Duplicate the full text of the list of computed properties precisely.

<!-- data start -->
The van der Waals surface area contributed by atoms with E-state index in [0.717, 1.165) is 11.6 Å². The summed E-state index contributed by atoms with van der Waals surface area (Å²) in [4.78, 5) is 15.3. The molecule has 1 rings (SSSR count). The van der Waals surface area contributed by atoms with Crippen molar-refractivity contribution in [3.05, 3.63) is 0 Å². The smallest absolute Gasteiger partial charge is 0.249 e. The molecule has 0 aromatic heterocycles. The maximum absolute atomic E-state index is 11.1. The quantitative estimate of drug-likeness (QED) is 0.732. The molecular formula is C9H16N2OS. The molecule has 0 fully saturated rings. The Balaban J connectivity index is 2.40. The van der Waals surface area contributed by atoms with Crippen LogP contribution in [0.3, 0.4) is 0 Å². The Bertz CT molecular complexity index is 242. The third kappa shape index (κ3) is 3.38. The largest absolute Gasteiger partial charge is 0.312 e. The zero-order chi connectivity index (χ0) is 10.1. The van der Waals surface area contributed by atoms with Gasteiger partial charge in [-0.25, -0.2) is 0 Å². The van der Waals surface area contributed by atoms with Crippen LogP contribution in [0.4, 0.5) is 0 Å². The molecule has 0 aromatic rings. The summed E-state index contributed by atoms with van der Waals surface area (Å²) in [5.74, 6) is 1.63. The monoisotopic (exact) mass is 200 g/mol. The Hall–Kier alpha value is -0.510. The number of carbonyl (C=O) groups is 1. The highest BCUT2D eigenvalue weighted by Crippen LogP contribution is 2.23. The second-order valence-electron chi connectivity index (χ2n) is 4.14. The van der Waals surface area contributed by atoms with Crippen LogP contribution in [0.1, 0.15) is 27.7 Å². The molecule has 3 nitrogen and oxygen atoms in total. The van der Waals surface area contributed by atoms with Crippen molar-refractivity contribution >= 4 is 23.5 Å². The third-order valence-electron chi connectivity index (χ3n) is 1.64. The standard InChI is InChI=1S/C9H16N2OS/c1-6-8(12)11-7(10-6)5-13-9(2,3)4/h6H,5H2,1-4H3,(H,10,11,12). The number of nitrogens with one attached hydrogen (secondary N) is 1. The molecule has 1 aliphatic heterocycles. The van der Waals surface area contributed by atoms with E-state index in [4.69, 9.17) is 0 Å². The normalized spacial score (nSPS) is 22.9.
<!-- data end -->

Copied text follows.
The van der Waals surface area contributed by atoms with E-state index in [0.717, 1.165) is 11.6 Å². The summed E-state index contributed by atoms with van der Waals surface area (Å²) in [4.78, 5) is 15.3. The molecule has 1 rings (SSSR count). The van der Waals surface area contributed by atoms with Crippen molar-refractivity contribution in [3.05, 3.63) is 0 Å². The smallest absolute Gasteiger partial charge is 0.249 e. The molecule has 0 aromatic heterocycles. The maximum absolute atomic E-state index is 11.1. The quantitative estimate of drug-likeness (QED) is 0.732. The molecular formula is C9H16N2OS. The molecule has 0 fully saturated rings. The Balaban J connectivity index is 2.40. The van der Waals surface area contributed by atoms with Crippen LogP contribution in [0.3, 0.4) is 0 Å². The Bertz CT molecular complexity index is 242. The third kappa shape index (κ3) is 3.38. The largest absolute Gasteiger partial charge is 0.312 e. The zero-order chi connectivity index (χ0) is 10.1. The van der Waals surface area contributed by atoms with Gasteiger partial charge in [-0.25, -0.2) is 0 Å². The van der Waals surface area contributed by atoms with Crippen LogP contribution in [0.4, 0.5) is 0 Å². The molecule has 0 aromatic rings. The summed E-state index contributed by atoms with van der Waals surface area (Å²) in [5.74, 6) is 1.63. The monoisotopic (exact) mass is 200 g/mol. The Hall–Kier alpha value is -0.510. The number of carbonyl (C=O) groups is 1. The highest BCUT2D eigenvalue weighted by Crippen LogP contribution is 2.23. The second-order valence-electron chi connectivity index (χ2n) is 4.14. The van der Waals surface area contributed by atoms with Crippen LogP contribution in [0.1, 0.15) is 27.7 Å². The molecule has 3 nitrogen and oxygen atoms in total. The van der Waals surface area contributed by atoms with Crippen molar-refractivity contribution >= 4 is 23.5 Å². The third-order valence-electron chi connectivity index (χ3n) is 1.64. The standard InChI is InChI=1S/C9H16N2OS/c1-6-8(12)11-7(10-6)5-13-9(2,3)4/h6H,5H2,1-4H3,(H,10,11,12). The number of nitrogens with one attached hydrogen (secondary N) is 1. The molecule has 1 aliphatic heterocycles. The van der Waals surface area contributed by atoms with E-state index in [4.69, 9.17) is 0 Å². The normalized spacial score (nSPS) is 22.9.